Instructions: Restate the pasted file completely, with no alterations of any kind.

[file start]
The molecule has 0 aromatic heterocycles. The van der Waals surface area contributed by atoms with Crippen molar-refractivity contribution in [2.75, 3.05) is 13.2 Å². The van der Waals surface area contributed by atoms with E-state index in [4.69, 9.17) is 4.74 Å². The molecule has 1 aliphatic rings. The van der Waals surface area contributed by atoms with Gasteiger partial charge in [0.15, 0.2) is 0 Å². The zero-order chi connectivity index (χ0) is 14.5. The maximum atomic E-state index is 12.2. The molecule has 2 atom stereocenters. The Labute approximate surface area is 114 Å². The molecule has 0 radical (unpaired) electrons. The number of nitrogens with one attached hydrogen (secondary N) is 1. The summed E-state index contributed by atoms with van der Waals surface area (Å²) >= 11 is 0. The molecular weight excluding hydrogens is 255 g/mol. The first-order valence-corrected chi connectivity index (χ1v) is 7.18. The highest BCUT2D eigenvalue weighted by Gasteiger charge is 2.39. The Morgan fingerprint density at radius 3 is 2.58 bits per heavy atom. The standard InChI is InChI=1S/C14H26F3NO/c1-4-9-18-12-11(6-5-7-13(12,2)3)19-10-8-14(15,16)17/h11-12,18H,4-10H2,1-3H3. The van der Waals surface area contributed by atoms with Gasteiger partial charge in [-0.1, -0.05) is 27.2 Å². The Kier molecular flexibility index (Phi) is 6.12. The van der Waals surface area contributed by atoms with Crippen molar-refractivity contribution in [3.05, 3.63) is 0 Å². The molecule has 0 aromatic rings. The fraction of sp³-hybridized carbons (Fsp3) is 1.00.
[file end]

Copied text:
The molecule has 0 aromatic heterocycles. The van der Waals surface area contributed by atoms with Crippen molar-refractivity contribution in [2.75, 3.05) is 13.2 Å². The van der Waals surface area contributed by atoms with E-state index in [4.69, 9.17) is 4.74 Å². The molecule has 1 aliphatic rings. The van der Waals surface area contributed by atoms with Gasteiger partial charge in [0.15, 0.2) is 0 Å². The zero-order chi connectivity index (χ0) is 14.5. The maximum atomic E-state index is 12.2. The molecule has 2 atom stereocenters. The Labute approximate surface area is 114 Å². The molecule has 0 radical (unpaired) electrons. The number of nitrogens with one attached hydrogen (secondary N) is 1. The summed E-state index contributed by atoms with van der Waals surface area (Å²) >= 11 is 0. The molecular weight excluding hydrogens is 255 g/mol. The first-order valence-corrected chi connectivity index (χ1v) is 7.18. The highest BCUT2D eigenvalue weighted by Gasteiger charge is 2.39. The Morgan fingerprint density at radius 3 is 2.58 bits per heavy atom. The standard InChI is InChI=1S/C14H26F3NO/c1-4-9-18-12-11(6-5-7-13(12,2)3)19-10-8-14(15,16)17/h11-12,18H,4-10H2,1-3H3. The van der Waals surface area contributed by atoms with Gasteiger partial charge in [-0.1, -0.05) is 27.2 Å². The Kier molecular flexibility index (Phi) is 6.12. The van der Waals surface area contributed by atoms with Crippen molar-refractivity contribution in [3.05, 3.63) is 0 Å². The molecule has 0 aromatic rings. The fraction of sp³-hybridized carbons (Fsp3) is 1.00.